The Value of Sometimes Being Bored

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    132 people had breakthroughs this week. Will the next one be you?

    Two things for you to think about

    Get comfortable with silence. That way you will only feel the need to speak when you have something important to say.

    Get comfortable with boredom. That way you will only feel the need to do something when it is actually worth doing.

    Reflect: Then consider sharing this thought with others.

    Three things for you to ask yourself

    Do you compulsively speak or do something to fill the void? Are you in a constant state of self-induced distraction? How does this compulsive behavior affect the other areas of your life?

    Recommended: Use these as journaling prompts for the week.

    One thing for you to try this week

    Allow yourself to be bored and unstimulated for a while. Do it intentionally. Do it to see what thoughts and feelings come up. Are you anxious that you’re wasting time? Are you frustrated that you can’t sit still? Are you angry about that thing your mom said when you were seven? What is it? What are you avoiding?

    Remember: Small changes lead to lasting breakthroughs. Reply to this email and let me know how it went for you.

    Would you be willing to confront your biggest fears for $10,000?

    For the past six months, I’ve been quietly working on a massive project. Today, I’m finally ready to share the first result of it with you. For the past few months, I have been flying around the world, coaching readers through some of their issues, putting them in ridiculous situations and giving them intense challenges. I’ve also been filming the entire process.

    The results have been incredible. Yesterday, I posted the first video. Please watch and let me know what you think.

    This will be a regular thing that I continue doing. If you’d like to participate in one of these videos (you can be anywhere in the world), please fill out this form. It only takes a few minutes.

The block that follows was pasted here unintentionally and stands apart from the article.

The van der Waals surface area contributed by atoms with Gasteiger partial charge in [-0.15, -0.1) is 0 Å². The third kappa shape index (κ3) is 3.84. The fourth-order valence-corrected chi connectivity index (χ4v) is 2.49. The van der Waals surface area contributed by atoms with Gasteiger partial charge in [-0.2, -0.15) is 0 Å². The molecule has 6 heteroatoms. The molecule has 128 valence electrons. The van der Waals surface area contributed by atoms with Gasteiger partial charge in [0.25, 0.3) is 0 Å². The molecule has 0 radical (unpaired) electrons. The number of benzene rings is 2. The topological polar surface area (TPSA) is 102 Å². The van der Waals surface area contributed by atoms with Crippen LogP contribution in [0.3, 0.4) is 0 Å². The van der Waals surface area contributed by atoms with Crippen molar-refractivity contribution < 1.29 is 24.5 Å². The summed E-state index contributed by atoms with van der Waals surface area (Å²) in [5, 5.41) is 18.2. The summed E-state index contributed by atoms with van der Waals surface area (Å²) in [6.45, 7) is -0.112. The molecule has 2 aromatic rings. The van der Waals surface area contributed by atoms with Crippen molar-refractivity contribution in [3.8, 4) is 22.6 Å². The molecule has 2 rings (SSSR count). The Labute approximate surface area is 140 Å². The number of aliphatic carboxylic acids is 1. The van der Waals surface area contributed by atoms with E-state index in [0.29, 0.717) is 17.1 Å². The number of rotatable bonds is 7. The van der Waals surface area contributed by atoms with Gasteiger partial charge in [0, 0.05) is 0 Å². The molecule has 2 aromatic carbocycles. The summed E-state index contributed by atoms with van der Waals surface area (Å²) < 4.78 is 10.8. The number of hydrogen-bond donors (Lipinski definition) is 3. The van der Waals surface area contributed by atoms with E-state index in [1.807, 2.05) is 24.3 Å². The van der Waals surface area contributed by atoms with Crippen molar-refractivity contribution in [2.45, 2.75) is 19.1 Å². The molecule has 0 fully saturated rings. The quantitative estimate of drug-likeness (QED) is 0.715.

Last week’s breakthroughs

    In last week’s newsletter, I asked you to take one dumb thing that you give way too much attention to, and cut it from your life.

    Kristin’s going to stop obsessing over what she can’t control:

    Oh my gosh what perfect timing! I live on the ground floor of an apartment building and recently the guests of my upstairs neighbors have been letting trash fall from their balcony onto my patio. I woke up to red solo cups, some sweet tarts, a piece of gum and several cigarette butts.

    I can hear their sliding glass door when it opens and after a few nights of this I was noticing that I was on hyper alert any time they were outside. I would pause the TV, or stop talking on the phone just to listen and make sure to ‘catch’ them in the act. This was sucking the joy out of enjoying my patio and getting things done in my life.

    So this week, you’ve given me the permission I needed to give this less attention! I work from home so I need to keep my focus on what’s happening in my own apartment. Trusting that the super will handle the situation and it’s not for me to continuously keep tabs on!

    Mary-Ann reported on how cutting social media out from her life has freed up time for her to do what she really wants:

    It was nice to see the ‘One thing for you to try this week’ being something I have already done. That thing being deleting my socials. LinkedIn, Instagram, Facebook.

    I was scrolling my life away on socials, wasting six-ish hours of my life per day looking (not evening engaging, so creeping) at other people’s content/lives and also feeling shit about myself, it had me thinking stupid unnecessary thoughts that were starting to affect my mental health and self-confidence.

    Six-ish hours per day I was not being productive at work, not being present with my son or partner (or struggling to be), six-ish hours per day I am never going to get back.

    Now four weeks on, I am being more productive in my work day and reading books and after procrastinating for something stupid like 15 years, I have finally opened my sketchbook to do at least 15 minutes (sometimes hours) of sketches per evening.

    A number of readers said they were going to cut out toxic people from their lives, which is great. It’s also not easy. Perhaps that will be the next email.

    As always, send your breakthroughs by simply replying to this email. Let me know if you’d prefer to remain anonymous.

    Until next week,

    Mark Manson

    #1 New York Times Bestselling Author
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